Upcoming conferences: Human Sentence Processing; Humanities@Work

As the end of the semester draws ever nearer, the number of seminars and conferences is hitting its peak. Here are some of the upcoming conferences this month.

Human Sentence Processing

The Learning Research and Development Center will host the 2023 Conference on Human Sentence Processing from March 9 to 11 at the University Club.

The conference is the premier event in North America for scientists interested in how humans comprehend and produce language. Human Sentence Processing is an interdisciplinary forum that draws researchers from the fields of linguistics, psychology, computer science, education, neuroscience, and philosophy.

Approximately 275 scientists (faculty, postdocs, graduate students, and undergraduates) will attend the conference in person, coming from all over North America and from Europe, Australia, East Asia, and Latin America. This year will be the first hybrid version of the conference and will welcome another 300 scientists online.

Amanda Godley, Pitt vice provost for graduate studies, will open the conference, and LRDC Director Charles Perfetti will give an invited talk “In What Specific ways — If Any — Does a Reader’s First Language Matter When They Read a Second Language?”

Find more details at the conference webpage.

Humanities@Work in the Community, Health & Tech Industries

The Humanities@Work project will host a all-day, cross-disciplinary conference on March 29  highlighting the significance of humanities in various industries. 

The keynote speaker is Ruth Watkins, president of Strada Impact, who will discuss “Student Success Beyond Graduation.” There also will be industry representatives from Zoom, Duolingo, 3M, Meta, CommonLit, and UPMC and a plenary session by CEO of the Forbes Funds, Fred. In addition, alumni and current students will share their experiences, and expert panels will discuss various topics including working across disciplines, 21st-century skills, social determinants of health and capacity building.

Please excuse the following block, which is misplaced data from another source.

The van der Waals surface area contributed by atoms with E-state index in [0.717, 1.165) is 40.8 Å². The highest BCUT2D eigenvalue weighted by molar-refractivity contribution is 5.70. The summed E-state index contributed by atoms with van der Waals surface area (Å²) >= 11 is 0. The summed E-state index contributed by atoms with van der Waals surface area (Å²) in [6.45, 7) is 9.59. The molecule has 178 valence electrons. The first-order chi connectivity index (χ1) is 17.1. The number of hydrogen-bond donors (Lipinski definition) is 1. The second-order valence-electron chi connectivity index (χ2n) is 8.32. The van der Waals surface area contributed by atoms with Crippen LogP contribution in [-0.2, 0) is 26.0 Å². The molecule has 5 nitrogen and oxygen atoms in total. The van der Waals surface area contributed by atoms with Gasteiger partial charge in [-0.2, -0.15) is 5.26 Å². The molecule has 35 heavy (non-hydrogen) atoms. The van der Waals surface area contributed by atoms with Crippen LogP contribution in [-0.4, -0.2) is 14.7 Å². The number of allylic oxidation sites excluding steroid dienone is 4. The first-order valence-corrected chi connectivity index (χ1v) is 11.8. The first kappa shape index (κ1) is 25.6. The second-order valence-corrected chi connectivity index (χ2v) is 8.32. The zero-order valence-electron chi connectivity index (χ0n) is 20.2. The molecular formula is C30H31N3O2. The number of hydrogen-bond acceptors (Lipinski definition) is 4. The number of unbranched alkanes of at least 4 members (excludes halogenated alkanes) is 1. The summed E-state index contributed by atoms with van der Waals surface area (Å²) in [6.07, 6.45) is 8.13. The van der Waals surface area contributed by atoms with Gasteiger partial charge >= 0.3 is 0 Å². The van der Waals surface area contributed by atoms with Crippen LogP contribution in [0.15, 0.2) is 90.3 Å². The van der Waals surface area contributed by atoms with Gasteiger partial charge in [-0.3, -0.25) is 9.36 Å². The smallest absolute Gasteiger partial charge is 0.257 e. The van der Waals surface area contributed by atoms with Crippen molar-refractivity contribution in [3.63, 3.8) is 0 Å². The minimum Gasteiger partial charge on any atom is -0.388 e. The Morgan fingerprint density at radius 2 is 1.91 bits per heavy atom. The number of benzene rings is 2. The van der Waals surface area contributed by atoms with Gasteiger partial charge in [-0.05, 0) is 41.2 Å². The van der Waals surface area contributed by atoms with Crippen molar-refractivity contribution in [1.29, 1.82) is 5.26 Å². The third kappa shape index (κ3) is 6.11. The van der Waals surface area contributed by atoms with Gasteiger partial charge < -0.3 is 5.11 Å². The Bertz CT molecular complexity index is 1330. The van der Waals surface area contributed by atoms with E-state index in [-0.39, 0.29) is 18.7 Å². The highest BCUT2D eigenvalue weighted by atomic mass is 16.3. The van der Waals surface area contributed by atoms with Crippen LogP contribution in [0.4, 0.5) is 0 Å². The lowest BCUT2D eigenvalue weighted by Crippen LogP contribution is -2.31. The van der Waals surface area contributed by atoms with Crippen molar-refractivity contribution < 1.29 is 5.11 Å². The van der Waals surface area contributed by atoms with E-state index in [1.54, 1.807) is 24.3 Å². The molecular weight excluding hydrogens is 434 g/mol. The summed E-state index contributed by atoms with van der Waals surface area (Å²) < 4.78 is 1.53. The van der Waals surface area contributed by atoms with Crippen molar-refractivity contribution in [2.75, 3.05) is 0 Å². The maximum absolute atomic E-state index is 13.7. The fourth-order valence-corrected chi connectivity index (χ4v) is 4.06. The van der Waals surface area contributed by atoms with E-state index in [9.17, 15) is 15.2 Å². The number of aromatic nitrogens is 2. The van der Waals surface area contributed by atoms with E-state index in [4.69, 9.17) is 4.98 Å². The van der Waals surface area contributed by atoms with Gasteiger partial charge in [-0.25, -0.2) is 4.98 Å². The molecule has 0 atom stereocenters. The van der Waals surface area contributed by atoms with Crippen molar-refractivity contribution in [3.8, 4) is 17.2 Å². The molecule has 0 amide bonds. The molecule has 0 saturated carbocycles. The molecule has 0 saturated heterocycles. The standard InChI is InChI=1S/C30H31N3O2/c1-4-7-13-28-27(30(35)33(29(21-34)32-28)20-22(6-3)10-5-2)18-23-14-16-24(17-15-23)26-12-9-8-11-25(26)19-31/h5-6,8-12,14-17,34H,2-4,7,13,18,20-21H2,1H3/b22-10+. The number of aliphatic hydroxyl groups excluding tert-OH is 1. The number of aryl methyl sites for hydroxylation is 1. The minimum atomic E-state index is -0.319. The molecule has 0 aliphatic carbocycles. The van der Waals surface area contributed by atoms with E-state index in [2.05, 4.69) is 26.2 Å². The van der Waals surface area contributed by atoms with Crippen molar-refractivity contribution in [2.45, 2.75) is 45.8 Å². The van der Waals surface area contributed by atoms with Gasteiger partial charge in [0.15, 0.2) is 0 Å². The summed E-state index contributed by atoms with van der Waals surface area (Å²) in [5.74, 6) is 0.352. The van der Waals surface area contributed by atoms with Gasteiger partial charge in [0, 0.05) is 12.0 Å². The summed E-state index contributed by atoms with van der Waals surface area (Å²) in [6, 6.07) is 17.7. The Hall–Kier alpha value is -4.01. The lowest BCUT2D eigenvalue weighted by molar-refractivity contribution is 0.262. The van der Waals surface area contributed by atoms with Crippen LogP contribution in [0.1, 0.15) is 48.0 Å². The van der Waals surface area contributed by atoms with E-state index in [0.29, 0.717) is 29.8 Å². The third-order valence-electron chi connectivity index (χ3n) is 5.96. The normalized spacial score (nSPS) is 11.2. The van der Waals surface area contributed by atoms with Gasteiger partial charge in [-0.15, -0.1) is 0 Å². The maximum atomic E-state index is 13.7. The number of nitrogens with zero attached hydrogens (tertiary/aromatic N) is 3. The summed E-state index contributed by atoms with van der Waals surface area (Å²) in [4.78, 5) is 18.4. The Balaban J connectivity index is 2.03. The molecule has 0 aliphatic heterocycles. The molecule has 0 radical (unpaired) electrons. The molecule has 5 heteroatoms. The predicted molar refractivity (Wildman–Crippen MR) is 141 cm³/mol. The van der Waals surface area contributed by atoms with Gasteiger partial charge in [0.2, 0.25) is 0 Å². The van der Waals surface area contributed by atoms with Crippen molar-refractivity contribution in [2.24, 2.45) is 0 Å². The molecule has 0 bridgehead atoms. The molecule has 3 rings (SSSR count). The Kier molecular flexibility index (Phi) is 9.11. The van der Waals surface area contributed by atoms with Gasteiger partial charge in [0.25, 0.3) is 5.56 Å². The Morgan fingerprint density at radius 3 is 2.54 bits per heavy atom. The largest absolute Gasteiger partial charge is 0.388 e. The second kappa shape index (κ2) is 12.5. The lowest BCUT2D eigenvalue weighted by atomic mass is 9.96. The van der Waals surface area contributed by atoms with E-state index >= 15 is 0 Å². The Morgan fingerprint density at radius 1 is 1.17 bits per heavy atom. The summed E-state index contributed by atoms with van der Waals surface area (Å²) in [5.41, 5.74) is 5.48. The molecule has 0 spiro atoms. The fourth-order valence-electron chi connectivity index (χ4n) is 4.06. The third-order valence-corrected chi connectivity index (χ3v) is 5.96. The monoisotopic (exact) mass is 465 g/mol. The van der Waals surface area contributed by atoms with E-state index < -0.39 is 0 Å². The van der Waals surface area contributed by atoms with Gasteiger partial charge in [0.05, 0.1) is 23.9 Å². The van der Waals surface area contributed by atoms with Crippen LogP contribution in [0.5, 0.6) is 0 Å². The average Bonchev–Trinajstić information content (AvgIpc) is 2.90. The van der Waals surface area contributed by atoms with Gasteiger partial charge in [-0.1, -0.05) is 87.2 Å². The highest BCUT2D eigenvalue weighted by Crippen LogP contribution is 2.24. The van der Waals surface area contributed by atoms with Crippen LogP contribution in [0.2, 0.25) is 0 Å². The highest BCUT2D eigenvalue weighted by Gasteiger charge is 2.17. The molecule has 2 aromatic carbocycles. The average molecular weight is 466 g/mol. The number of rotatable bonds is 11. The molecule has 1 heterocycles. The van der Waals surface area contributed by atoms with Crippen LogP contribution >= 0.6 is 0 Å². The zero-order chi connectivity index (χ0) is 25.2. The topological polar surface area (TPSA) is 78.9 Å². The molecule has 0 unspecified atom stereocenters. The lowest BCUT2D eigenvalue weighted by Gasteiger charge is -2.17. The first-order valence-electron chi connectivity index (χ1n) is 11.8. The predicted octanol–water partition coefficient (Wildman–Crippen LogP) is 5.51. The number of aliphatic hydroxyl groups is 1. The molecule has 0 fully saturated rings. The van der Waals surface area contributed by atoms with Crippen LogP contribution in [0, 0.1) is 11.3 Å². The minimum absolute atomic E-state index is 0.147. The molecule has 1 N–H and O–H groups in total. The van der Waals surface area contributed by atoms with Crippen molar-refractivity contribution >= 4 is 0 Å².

Student success is a major focus of the conference. It will highlight experiential learning opportunities for students and concrete ways in which to integrate the humanities with technology, medicine, engineering, and other related fields. This is particularly important now as the humanities continue to face an uphill battle in the employment sector.

The conference builds on previous efforts of the 2019 Humanities@Work project; namely the linguistic internship and Humanities in Health Initiative Series at Pitt (2016-2021), as well as other work done by the Board on Higher Education and Workforce of the National Academies of Sciences, Engineering, and Medicine who conducted a study focused on better understanding the impact of an integrated educational approach on students.

Topics will include: The Power of Language, Working with Language Data; Humanities in Tech; Linguistic Justice & Equity; Using Literature in Health Education; Religion, Spirituality, Language & Health and Cultural & Linguistic Competency, Cultural Humility.

Provost Ann Cudd will give opening remarks at 9 a.m. The conference will end with a 4:15 p.m. session on “Reflections on diverse internship experiences.”

Registration is free. The conference is fully in-person but some sessions may be broadcast via Zoom. For remote attendance details, contact HinH@pitt.edu. For other questions, contact Humanities@Work project director Abdesalam Soudi at soudia@pitt.edu.

The conference’s main sponsors are UPMC Health Plan, the David C. Frederick Honors College, the Forbes Funds and Edge Fearless Learning.


The STEM PUSH Network will host a national convening of its 43 partner precollege STEM programs from March 6 to 9 at the O’Hara Student Center.

“On the Equity Journey,” this year’s theme, will showcase research-practice connections and multiple speakers, discussions, evaluations, and events. Program leaders will present the results of their winter 2022-2023 testing of high leverage practices designed to create more equitable experiences and explore ways to measure competencies students develop that lead to increased participation in STEM programs.

Featured speakers include National Science Foundation Program Officer Alicia Santiago (virtual), Pittsburgh’s “Learning Instigator” Michelle King, and Professor Aileen Reid, University of North Carolina Greensboro.

The STEM PUSH Network is a project of the Broadening Equity in STEM Center (BE STEM) at the University of Pittsburgh. BE STEM was awarded $10 million from the NSF as an elite Alliance Award to conduct this work.